Monday, August 5, 2019

July Favorites: Anti-Heroes Who are Actually Heroes, Talking Animals, and Australian Reality TV

What did Will and I read and love and loathe this mid-summer?

All of THIS!

My absolute favorite book of July--and of the entire year, so far!--is this beautiful gem:

I LOVED this book,  you guys. I LOVED IT.

Mind you, I started off hating it, and came close to simply pitching it in the library returns crate before the first chapter was finished, but I hung on because Will highly recommended it to me, and I wanted to at least be able to talk about it with her.

So I soldiered through the first chapter, and then got hooked on Elliott's machinations, although my skin crawled at how mean he was to everyone in his life. I hated him and wished that the book would focus on someone more pleasant.

But then, you know, Elliott started to grow on me, too--he was so clever, and he did some heroic stuff, and even though he appeared hateful to everyone, his actions started to give him the lie. And then, almost in spite of myself, I started to love him, and as the years in the book went on, I loved him more, and cheered him on as he took brave little steps towards decisions that would change his ugly little unused heart for the better, and oh, my goodness, you guys, I cried more than once on his behalf! Damnit, Elliott! Why are you so horrible to everyone?!?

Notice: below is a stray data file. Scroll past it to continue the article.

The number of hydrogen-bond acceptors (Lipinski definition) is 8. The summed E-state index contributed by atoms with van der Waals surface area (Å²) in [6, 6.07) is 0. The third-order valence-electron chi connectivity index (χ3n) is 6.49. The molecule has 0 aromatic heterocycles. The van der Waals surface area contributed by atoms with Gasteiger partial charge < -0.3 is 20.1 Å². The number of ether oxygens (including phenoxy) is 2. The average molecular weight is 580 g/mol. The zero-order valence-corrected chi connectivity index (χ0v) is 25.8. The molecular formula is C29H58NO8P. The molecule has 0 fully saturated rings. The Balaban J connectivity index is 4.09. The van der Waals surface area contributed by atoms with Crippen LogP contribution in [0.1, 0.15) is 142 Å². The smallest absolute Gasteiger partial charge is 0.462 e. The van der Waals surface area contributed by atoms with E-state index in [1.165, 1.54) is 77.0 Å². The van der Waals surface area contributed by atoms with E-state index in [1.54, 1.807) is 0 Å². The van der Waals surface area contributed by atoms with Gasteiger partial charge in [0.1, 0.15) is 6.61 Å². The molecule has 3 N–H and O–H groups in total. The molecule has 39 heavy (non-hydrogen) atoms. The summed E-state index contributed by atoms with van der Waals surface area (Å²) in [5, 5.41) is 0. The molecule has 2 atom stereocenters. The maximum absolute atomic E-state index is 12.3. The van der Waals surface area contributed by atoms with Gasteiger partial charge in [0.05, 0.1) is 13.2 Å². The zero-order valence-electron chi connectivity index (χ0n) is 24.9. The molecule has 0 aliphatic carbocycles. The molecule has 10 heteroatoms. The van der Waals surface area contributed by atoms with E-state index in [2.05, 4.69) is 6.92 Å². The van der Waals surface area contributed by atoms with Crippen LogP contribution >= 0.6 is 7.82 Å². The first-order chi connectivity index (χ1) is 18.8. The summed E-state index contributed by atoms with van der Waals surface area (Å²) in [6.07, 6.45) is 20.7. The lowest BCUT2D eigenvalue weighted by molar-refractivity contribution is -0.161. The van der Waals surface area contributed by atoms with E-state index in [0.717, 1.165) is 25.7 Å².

It's because everyone has always been horrible to him and he doesn't know how to love or be loveable and he thinks he IS horrible so he's like a feral cat that scratches you before you can pet it! It's touching and endearing and painful to watch, and I want to wrap him up in blankets and let him hide on my couch as long as he wants!


And yes, I have realized that this main character is quite similar to the main character of my OTHER favorite book this year, The Gentleman's Guide to Vice and Virtue. Stop psychoanalyzing me!

Remember how much I liked The Boys in the Cave last month? Well, this month I read another account, and I also liked it!

It was interesting to read two separate books on the same event, because of course they each told details that the other didn't. If you read one, you should definitely also read the other, and THEN I think you'll have a thorough understanding of all that went on. And yes, it's still amazing and intense and practically beyond belief.

And here's what else I read in July!

My goal for August is to try to find some more interesting non-fiction to read--the non-fiction on my library shelves right now is mostly guidebooks and recipe books, which aren't exactly made for cover-to-cover binge-reading.

Will, as usual, read voraciously in July. She surprised me again this month by having a sci-fi book as one of her favorites:

I think that she has to stop claiming that she doesn't care for science fiction!

Another of her favorites is an old favorite, one that Will has probably read a half-dozen times since she first learned to read:

We've read all of those Chincoteague books several times, watched the movie, visited the island, and every now and then we talk about how fun it would be to go to the pony swim. Maybe next year!